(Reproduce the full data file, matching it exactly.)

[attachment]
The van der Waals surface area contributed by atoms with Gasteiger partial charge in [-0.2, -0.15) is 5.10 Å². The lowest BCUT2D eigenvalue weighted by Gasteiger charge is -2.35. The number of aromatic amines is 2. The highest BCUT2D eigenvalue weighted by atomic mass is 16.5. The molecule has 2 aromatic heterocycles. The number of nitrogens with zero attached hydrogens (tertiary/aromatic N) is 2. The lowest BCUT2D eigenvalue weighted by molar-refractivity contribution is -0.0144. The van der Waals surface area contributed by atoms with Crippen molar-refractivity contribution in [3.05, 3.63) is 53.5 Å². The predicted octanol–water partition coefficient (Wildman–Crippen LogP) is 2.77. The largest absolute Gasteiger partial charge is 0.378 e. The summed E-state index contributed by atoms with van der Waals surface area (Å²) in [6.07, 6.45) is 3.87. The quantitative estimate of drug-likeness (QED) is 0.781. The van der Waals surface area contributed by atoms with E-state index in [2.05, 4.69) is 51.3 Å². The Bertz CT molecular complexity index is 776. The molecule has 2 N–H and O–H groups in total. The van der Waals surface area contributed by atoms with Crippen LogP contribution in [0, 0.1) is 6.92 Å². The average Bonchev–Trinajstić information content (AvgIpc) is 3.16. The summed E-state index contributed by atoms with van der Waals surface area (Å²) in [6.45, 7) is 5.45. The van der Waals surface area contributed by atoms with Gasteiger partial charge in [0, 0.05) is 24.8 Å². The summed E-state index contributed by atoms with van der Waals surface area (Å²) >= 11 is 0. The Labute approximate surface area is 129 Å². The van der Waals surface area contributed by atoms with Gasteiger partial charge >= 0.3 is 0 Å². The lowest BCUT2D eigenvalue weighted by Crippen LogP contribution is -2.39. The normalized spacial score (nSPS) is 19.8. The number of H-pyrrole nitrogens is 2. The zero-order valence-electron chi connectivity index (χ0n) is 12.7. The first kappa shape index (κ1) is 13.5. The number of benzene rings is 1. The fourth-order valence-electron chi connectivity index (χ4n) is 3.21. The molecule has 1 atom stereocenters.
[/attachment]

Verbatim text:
The van der Waals surface area contributed by atoms with Gasteiger partial charge in [-0.2, -0.15) is 5.10 Å². The lowest BCUT2D eigenvalue weighted by Gasteiger charge is -2.35. The number of aromatic amines is 2. The highest BCUT2D eigenvalue weighted by atomic mass is 16.5. The molecule has 2 aromatic heterocycles. The number of nitrogens with zero attached hydrogens (tertiary/aromatic N) is 2. The lowest BCUT2D eigenvalue weighted by molar-refractivity contribution is -0.0144. The van der Waals surface area contributed by atoms with Crippen molar-refractivity contribution in [3.05, 3.63) is 53.5 Å². The predicted octanol–water partition coefficient (Wildman–Crippen LogP) is 2.77. The largest absolute Gasteiger partial charge is 0.378 e. The summed E-state index contributed by atoms with van der Waals surface area (Å²) in [6.07, 6.45) is 3.87. The quantitative estimate of drug-likeness (QED) is 0.781. The van der Waals surface area contributed by atoms with E-state index in [2.05, 4.69) is 51.3 Å². The Bertz CT molecular complexity index is 776. The molecule has 2 N–H and O–H groups in total. The van der Waals surface area contributed by atoms with Crippen LogP contribution in [0, 0.1) is 6.92 Å². The average Bonchev–Trinajstić information content (AvgIpc) is 3.16. The summed E-state index contributed by atoms with van der Waals surface area (Å²) in [6.45, 7) is 5.45. The van der Waals surface area contributed by atoms with Gasteiger partial charge in [0, 0.05) is 24.8 Å². The summed E-state index contributed by atoms with van der Waals surface area (Å²) >= 11 is 0. The Labute approximate surface area is 129 Å². The van der Waals surface area contributed by atoms with Gasteiger partial charge >= 0.3 is 0 Å². The lowest BCUT2D eigenvalue weighted by Crippen LogP contribution is -2.39. The normalized spacial score (nSPS) is 19.8. The number of H-pyrrole nitrogens is 2. The zero-order valence-electron chi connectivity index (χ0n) is 12.7. The first kappa shape index (κ1) is 13.5. The number of benzene rings is 1. The fourth-order valence-electron chi connectivity index (χ4n) is 3.21. The molecule has 1 atom stereocenters.